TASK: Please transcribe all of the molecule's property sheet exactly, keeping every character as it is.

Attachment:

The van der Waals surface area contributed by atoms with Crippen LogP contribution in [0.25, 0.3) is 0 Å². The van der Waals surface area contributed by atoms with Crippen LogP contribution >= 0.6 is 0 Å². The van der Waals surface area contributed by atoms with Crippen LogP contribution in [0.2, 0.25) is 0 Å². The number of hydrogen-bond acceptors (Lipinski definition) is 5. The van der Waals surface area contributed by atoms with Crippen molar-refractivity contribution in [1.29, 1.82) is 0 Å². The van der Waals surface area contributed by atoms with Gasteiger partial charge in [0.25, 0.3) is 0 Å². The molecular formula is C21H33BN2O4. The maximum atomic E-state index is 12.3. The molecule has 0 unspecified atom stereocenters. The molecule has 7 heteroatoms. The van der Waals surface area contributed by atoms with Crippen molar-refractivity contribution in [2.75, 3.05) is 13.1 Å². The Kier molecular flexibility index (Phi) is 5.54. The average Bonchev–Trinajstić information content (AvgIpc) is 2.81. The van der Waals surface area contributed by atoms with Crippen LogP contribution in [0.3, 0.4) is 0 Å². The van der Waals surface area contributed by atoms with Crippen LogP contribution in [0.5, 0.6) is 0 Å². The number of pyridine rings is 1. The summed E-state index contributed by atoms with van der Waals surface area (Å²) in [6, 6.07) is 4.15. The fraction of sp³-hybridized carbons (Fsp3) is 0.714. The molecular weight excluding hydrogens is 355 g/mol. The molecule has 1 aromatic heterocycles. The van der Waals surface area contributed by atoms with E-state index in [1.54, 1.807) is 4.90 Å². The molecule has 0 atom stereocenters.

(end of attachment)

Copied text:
The van der Waals surface area contributed by atoms with Crippen LogP contribution in [0.25, 0.3) is 0 Å². The van der Waals surface area contributed by atoms with Crippen LogP contribution >= 0.6 is 0 Å². The van der Waals surface area contributed by atoms with Crippen LogP contribution in [0.2, 0.25) is 0 Å². The number of hydrogen-bond acceptors (Lipinski definition) is 5. The van der Waals surface area contributed by atoms with Crippen molar-refractivity contribution in [1.29, 1.82) is 0 Å². The van der Waals surface area contributed by atoms with Gasteiger partial charge in [0.25, 0.3) is 0 Å². The molecular formula is C21H33BN2O4. The maximum atomic E-state index is 12.3. The molecule has 0 unspecified atom stereocenters. The molecule has 7 heteroatoms. The van der Waals surface area contributed by atoms with Crippen molar-refractivity contribution in [2.75, 3.05) is 13.1 Å². The Kier molecular flexibility index (Phi) is 5.54. The average Bonchev–Trinajstić information content (AvgIpc) is 2.81. The van der Waals surface area contributed by atoms with Crippen LogP contribution in [0.3, 0.4) is 0 Å². The van der Waals surface area contributed by atoms with Crippen LogP contribution in [0.5, 0.6) is 0 Å². The number of pyridine rings is 1. The summed E-state index contributed by atoms with van der Waals surface area (Å²) in [6, 6.07) is 4.15. The fraction of sp³-hybridized carbons (Fsp3) is 0.714. The molecular weight excluding hydrogens is 355 g/mol. The molecule has 1 aromatic heterocycles. The van der Waals surface area contributed by atoms with E-state index in [1.54, 1.807) is 4.90 Å². The molecule has 0 atom stereocenters.